Because truth matters in both:
“’Facts for the sake of facts’ is replaced by art for art’s sake. Why must we choose?”
We’ve struggled through the morning trying to come up with a concise summation of Ned Stuckey-French’s discussion of John D’Agata’s latest anthology, The Making of the American Essay, but the truth is that Stuckey-French’s analysis can’t be reduced to a few sentences. He challenges D’Agata’s ideas on the essay and on nonfiction generally, while at the same time giving D’Agata his due for being a provocative thinker and graceful writer. He focuses on the Graywolf anthology trilogy and D’Agata’s outlier theory, but at the same time provides a clear and succinct historical overview of the genre. And he does so with serious thought and consideration, and with wit.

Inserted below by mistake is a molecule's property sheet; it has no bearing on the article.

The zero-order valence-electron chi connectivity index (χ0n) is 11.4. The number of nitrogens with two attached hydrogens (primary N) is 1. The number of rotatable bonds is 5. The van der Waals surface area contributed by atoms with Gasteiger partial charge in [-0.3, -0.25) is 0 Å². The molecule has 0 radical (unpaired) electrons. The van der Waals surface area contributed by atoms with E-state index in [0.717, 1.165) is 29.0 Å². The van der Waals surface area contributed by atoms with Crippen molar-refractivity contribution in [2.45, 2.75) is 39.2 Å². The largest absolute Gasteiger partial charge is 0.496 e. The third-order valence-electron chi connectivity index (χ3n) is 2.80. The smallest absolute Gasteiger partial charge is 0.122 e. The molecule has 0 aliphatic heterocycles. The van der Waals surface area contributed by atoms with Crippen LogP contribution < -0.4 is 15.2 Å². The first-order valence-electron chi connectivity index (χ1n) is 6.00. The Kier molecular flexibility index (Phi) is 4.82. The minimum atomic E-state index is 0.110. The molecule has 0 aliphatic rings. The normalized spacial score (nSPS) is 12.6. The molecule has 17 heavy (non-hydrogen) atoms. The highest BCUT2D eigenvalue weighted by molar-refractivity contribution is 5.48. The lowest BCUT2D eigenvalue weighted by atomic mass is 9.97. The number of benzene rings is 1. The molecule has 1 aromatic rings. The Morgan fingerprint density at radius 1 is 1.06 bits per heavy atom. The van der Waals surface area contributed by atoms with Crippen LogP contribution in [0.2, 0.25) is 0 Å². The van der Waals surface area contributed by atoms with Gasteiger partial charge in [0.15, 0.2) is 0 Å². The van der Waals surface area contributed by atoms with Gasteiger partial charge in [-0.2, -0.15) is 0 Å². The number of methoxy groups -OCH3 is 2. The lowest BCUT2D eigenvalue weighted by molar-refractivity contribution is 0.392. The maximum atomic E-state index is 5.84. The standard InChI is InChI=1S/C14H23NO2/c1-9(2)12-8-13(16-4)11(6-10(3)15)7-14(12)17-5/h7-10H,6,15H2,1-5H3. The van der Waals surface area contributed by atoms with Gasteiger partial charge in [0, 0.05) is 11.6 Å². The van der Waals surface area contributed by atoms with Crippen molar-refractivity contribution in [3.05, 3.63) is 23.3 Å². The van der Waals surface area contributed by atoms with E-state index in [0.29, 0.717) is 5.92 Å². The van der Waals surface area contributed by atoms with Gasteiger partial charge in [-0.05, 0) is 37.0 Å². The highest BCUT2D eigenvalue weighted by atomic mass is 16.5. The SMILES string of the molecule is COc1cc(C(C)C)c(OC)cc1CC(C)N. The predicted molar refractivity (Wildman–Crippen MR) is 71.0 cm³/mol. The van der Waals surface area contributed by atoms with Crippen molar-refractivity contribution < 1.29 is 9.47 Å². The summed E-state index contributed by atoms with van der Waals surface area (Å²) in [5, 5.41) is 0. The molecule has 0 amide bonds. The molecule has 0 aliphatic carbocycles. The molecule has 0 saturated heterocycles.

Still and all, we have to give a taste, if only to convince you to click through and read this in its entirety. Here is Stuckey-French on D’Agata’s controversial assertion that facts can and should be be fudged in the…
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